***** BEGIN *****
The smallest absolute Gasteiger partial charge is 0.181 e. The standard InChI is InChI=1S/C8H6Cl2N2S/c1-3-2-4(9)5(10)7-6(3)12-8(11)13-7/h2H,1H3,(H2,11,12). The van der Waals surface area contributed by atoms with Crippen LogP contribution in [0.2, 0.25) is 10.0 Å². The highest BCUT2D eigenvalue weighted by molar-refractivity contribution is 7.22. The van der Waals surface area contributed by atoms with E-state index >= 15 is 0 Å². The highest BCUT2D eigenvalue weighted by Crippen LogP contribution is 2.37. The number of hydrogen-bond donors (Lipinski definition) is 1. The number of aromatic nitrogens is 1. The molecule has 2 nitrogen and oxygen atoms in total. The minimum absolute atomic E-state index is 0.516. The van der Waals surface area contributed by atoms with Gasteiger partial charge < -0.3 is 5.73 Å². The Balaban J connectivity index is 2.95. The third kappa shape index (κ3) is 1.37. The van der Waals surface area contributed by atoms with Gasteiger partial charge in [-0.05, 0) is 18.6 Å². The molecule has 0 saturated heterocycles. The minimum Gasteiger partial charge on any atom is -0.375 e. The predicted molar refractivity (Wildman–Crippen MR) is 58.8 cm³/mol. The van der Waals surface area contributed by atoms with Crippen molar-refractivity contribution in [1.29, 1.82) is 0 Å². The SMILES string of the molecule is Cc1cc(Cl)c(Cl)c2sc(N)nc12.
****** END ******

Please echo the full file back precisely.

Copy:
The smallest absolute Gasteiger partial charge is 0.181 e. The standard InChI is InChI=1S/C8H6Cl2N2S/c1-3-2-4(9)5(10)7-6(3)12-8(11)13-7/h2H,1H3,(H2,11,12). The van der Waals surface area contributed by atoms with Crippen LogP contribution in [0.2, 0.25) is 10.0 Å². The highest BCUT2D eigenvalue weighted by molar-refractivity contribution is 7.22. The van der Waals surface area contributed by atoms with E-state index >= 15 is 0 Å². The highest BCUT2D eigenvalue weighted by Crippen LogP contribution is 2.37. The number of hydrogen-bond donors (Lipinski definition) is 1. The number of aromatic nitrogens is 1. The molecule has 2 nitrogen and oxygen atoms in total. The minimum absolute atomic E-state index is 0.516. The van der Waals surface area contributed by atoms with Gasteiger partial charge < -0.3 is 5.73 Å². The Balaban J connectivity index is 2.95. The third kappa shape index (κ3) is 1.37. The van der Waals surface area contributed by atoms with Gasteiger partial charge in [-0.05, 0) is 18.6 Å². The molecule has 0 saturated heterocycles. The minimum Gasteiger partial charge on any atom is -0.375 e. The predicted molar refractivity (Wildman–Crippen MR) is 58.8 cm³/mol. The van der Waals surface area contributed by atoms with Crippen molar-refractivity contribution in [1.29, 1.82) is 0 Å². The SMILES string of the molecule is Cc1cc(Cl)c(Cl)c2sc(N)nc12.